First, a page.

Therefore the financial due diligence process will cover:

 

Commercial Due Diligence

The commercial due diligence process aims to ‘get under the skin’ of the business, ensuring that the ‘direction of travel’ over the period can be clearly understood, what the business strategy is and/or how it may have changed and how this has contributed to the growth and development of the business.

It will also consider in detail commercial aspects such as new business processes and pipeline(s), the type and nature of existing client base, the strength (and length) of client relationships along with a consideration of the sector and competitors etc.

Therefore the commercial due diligence process will cover:

 

Operational Due Diligence

The main purpose of the operational due diligence is mainly to establish the likely involvement of the new business owners in order to deliver on the budget/forecast post acquisition. Therefore, the main focus is on reviewing the existing structure and management team i.e. what are their backgrounds and experience, does the team has the requisite breadth of necessary skills etc.

It will also focus on how the rest of the business is structured and/or whether certain key departments are overstaffed or understaffed, how do current internal processes operate and whether core business systems are ‘fit for purpose’.

Therefore the operational due diligence process will cover:

 

Legal Due Diligence

Finally the legal due diligence process aims to establish whether all of the elements of the business ‘hang together’ from a legal point of view e.g. are all Clients under contract and subject to the appropriate terms and conditions, are there any financially onerous terms in agreements with suppliers or in certain circumstances with landlords etc.

Similarly legal issues relating to employees (are they operating under appropriate contracts relevant to their seniority etc.), ownership of assets (whether physical or IP related), clarity and accuracy of shareholder and mortgage/debt registrations and details of commercial, employee or other disputes will be reviewed, analysed and considered.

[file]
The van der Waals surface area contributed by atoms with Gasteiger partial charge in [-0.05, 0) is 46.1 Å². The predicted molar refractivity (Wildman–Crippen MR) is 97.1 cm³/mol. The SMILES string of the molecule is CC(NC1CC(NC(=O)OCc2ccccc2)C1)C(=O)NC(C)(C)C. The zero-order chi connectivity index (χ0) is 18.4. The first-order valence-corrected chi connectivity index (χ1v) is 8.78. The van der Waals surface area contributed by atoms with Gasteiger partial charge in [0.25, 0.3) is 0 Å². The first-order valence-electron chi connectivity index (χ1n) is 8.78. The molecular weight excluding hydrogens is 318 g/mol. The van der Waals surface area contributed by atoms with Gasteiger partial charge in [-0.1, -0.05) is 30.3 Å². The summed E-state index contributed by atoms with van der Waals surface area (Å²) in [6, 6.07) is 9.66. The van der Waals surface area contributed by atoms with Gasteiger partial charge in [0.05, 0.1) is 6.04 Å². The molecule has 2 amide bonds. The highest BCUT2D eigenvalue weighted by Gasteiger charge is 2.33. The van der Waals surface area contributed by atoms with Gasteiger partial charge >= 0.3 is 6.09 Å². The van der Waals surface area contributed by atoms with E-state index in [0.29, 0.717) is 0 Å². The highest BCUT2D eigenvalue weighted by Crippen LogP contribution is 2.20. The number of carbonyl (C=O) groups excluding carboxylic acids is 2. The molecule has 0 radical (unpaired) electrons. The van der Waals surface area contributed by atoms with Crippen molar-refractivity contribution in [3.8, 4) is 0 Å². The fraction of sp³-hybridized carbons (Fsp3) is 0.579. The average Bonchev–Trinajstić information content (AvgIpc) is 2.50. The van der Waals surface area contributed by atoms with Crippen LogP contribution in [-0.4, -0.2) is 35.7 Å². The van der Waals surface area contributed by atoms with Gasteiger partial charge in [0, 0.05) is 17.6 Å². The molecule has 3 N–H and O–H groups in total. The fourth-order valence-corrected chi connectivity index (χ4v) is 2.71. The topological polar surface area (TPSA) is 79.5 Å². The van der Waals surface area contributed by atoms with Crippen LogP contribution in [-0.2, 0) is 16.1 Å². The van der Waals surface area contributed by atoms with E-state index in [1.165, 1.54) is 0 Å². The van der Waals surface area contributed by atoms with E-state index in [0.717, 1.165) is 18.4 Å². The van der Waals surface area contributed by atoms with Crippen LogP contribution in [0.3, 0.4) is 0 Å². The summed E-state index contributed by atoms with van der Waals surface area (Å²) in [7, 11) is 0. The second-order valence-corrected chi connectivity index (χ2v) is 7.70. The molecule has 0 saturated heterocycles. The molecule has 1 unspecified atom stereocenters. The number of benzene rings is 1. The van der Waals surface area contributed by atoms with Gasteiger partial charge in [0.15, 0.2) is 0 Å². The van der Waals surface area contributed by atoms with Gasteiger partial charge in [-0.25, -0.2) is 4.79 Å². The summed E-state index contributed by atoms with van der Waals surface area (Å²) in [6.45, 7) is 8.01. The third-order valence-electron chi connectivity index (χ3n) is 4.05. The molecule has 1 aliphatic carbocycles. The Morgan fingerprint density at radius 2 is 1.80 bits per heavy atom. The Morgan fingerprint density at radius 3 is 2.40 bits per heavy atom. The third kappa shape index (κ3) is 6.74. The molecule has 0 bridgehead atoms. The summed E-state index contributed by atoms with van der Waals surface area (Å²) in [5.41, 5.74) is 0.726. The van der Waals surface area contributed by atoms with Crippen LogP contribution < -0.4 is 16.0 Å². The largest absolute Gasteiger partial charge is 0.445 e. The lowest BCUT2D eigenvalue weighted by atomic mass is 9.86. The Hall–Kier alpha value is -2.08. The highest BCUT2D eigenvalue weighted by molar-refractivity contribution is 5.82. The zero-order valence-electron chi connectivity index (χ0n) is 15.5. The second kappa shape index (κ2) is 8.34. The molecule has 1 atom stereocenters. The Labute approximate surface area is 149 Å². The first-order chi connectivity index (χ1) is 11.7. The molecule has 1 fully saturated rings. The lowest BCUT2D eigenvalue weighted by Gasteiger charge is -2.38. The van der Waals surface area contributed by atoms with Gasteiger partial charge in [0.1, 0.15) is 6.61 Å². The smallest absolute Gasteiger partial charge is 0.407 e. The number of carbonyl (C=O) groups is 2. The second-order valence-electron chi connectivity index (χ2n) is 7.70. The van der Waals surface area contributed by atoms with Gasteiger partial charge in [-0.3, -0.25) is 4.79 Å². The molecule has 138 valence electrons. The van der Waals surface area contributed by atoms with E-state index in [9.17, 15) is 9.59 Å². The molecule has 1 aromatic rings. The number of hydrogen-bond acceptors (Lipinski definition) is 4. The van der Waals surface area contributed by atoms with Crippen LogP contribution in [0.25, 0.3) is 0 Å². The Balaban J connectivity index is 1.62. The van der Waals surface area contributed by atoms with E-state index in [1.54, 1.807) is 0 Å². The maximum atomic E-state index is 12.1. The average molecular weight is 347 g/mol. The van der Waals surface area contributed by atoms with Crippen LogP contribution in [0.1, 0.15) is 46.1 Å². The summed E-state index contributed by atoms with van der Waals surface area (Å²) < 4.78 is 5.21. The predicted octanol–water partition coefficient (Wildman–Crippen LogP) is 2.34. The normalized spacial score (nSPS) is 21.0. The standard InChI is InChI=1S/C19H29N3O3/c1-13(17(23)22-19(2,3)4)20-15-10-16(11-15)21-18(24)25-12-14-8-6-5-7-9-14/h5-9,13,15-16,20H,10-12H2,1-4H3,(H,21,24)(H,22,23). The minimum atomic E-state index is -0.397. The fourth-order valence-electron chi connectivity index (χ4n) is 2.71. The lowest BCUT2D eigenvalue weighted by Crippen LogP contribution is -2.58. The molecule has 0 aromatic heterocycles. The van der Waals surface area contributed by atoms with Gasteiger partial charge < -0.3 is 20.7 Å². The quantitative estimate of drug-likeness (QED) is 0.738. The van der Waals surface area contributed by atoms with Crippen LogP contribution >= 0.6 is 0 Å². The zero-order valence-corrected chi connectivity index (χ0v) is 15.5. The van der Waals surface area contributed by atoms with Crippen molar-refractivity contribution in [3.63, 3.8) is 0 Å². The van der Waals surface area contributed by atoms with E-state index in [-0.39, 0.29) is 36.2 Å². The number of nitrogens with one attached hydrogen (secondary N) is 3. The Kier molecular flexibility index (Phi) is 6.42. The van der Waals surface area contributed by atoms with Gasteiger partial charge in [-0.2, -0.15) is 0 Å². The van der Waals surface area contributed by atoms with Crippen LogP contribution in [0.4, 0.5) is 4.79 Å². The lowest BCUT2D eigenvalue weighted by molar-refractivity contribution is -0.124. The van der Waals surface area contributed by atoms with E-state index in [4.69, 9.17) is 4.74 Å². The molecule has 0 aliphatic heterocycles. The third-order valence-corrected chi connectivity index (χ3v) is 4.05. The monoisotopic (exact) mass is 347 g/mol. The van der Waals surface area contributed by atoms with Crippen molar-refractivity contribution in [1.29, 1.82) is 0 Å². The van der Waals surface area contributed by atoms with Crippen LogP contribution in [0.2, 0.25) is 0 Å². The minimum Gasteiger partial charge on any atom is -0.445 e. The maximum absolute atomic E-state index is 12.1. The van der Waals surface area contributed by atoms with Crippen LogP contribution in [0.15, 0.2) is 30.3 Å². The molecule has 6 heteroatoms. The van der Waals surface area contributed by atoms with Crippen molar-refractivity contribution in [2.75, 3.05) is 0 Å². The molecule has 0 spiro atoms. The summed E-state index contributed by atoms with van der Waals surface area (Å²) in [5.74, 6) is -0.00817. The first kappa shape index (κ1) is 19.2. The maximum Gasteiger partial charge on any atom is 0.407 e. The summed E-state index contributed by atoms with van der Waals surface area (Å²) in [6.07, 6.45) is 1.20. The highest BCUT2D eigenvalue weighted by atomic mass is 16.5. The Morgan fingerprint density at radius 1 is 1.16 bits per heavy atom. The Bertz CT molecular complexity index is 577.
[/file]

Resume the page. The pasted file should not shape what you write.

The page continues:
Therefore the legal due diligence process will cover:

 

Outcomes and Issues Post Due Diligence

At the completion of the due diligence process, any issues and ongoing queries, financial risks and potential liabilities, or indeed any concerns around future direction or expected business opportunities should have been clearly identified, which will result in one of the following outcomes occurring :

 

  1. the transaction proceeds to completion with a ‘Sales and Purchase agreement’
  1. there is no deal, and one or other of the parties ‘walks away’
  1. there are issues raised which result in further discussions, price re negotiation(s) and/or additional legal ‘niceties’ (which may lead to completion or No Deal)

 

Take Action NOW ahead of an Expected Business Exit

Therefore given the importance of a successful exit from your business i.e. it’s likely to be the largest financial transaction in your career, and also knowing the complexity and intensity of the due diligence process, what is Sakura’s advice to our clients and/or those considering an exit in the medium term ?

  1. PREPARE for the due diligence process significantly in advance
  1. RESOLVE ‘fixable’ issues ahead of an exit
  1. BUILD credibility by ensuring basic financials and compliance are in place
  1. CREATE a strong management team
  1. ENSURE that any negative impact on trading is minimised

 

What happens next?

We can help you plan in advance for the expected due diligence processes where you are considering exiting your business in the medium term. Alternatively we can help if you are currently in the midst of due diligence.

If you have any questions please contact Damian Connolly: damian@sakurabusiness.co.uk